JavaClass className = nonGeneric.get(i);

            if (javaType.isParameterizedType()) {
                List<JavaTypeVariable> typeVariables = className.getTypeParameters();

                for (int y = 0; y < typeVariables.size(); ++y) {
                    ParameterizedType parameterizedType = javaType.getAsParameterizedType();
                    IJavaType parameter = JavaFactory.createJavaType(parameterizedType.getActualTypeArguments()[y]);

                    result.add(new GenericEntry(typeVariables.get(y), parameter));
                }
            }
        }

        return result;
    }
}

My question is in how to organize this. I see several alternatives:

  1. I could put everything in JavaClass (doesn't seem that great of an idea).
  2. I could put getAllGenericEntries() in JavaClass, that delegates all the work to GenericEntriesFinder.getAllGenericEntries(). This seems to be nice as the client of JavaClass can use the method as long as he has a JavaClass in his hand.
  3. I could put all this logic in a separate class(GenericEntriesFinder, for instance). If I ever wanted to use this logic, I'd use GenericEntriesFinder and pass to getAllGenericEntries() a JavaClass instance. The client has the burden to know there actually exists an GenericEntriesFinder class, which is not that big of an issue, as I'm the only programmer, but still..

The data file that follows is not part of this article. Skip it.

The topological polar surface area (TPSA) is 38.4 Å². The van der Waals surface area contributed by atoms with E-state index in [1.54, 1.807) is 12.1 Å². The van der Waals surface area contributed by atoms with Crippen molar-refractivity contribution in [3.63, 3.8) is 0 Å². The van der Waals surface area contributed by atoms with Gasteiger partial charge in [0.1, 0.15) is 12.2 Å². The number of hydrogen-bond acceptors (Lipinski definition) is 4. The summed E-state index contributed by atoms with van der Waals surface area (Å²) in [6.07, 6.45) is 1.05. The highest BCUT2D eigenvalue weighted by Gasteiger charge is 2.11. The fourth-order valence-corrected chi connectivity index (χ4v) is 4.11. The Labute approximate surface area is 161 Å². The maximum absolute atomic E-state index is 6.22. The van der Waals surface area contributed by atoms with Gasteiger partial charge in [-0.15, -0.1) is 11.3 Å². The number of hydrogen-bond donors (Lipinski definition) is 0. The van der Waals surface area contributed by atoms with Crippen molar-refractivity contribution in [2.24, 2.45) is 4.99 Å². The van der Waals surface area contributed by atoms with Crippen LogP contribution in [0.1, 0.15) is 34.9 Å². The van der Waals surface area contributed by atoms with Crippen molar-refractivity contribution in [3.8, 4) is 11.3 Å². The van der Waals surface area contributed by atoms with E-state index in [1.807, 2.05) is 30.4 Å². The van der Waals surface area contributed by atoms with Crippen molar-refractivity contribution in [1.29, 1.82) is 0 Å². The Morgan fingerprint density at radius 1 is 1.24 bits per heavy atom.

If I am not mistaken these are the 3 main possibilities. For possibilities 2 and 3 there is still the question of whether to consider GenericEntriesFinder's methods as static or instance methods. I know in a pure OO scenario one should look and strive for using instance methods, but as I've come to find, when writing a compiler everything tends to turn into a heap of functions(that is, as a sequence of transformations of data), and it's hard a lot of the time to try to model this in a OO way (data plus operations on data).